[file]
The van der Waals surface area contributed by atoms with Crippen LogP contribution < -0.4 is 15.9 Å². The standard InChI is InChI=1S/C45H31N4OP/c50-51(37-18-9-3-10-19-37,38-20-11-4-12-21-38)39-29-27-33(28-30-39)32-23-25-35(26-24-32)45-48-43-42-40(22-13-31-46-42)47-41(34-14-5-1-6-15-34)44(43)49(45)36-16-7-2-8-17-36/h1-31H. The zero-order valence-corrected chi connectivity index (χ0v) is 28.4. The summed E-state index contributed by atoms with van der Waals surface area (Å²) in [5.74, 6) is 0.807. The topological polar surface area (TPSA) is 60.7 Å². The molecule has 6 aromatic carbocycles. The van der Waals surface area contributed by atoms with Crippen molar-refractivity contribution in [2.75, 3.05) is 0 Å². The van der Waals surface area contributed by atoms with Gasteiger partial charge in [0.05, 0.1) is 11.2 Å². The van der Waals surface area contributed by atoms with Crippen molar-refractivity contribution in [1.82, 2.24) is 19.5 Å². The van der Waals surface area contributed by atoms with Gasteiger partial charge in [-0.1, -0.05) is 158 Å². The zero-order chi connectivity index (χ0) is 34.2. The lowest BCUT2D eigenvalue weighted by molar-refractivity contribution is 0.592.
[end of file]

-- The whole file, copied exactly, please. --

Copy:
The van der Waals surface area contributed by atoms with Crippen LogP contribution < -0.4 is 15.9 Å². The standard InChI is InChI=1S/C45H31N4OP/c50-51(37-18-9-3-10-19-37,38-20-11-4-12-21-38)39-29-27-33(28-30-39)32-23-25-35(26-24-32)45-48-43-42-40(22-13-31-46-42)47-41(34-14-5-1-6-15-34)44(43)49(45)36-16-7-2-8-17-36/h1-31H. The zero-order valence-corrected chi connectivity index (χ0v) is 28.4. The summed E-state index contributed by atoms with van der Waals surface area (Å²) in [5.74, 6) is 0.807. The topological polar surface area (TPSA) is 60.7 Å². The molecule has 6 aromatic carbocycles. The van der Waals surface area contributed by atoms with Crippen molar-refractivity contribution in [2.75, 3.05) is 0 Å². The van der Waals surface area contributed by atoms with Gasteiger partial charge in [0.05, 0.1) is 11.2 Å². The van der Waals surface area contributed by atoms with Crippen molar-refractivity contribution in [1.82, 2.24) is 19.5 Å². The van der Waals surface area contributed by atoms with Gasteiger partial charge in [-0.1, -0.05) is 158 Å². The zero-order chi connectivity index (χ0) is 34.2. The lowest BCUT2D eigenvalue weighted by molar-refractivity contribution is 0.592.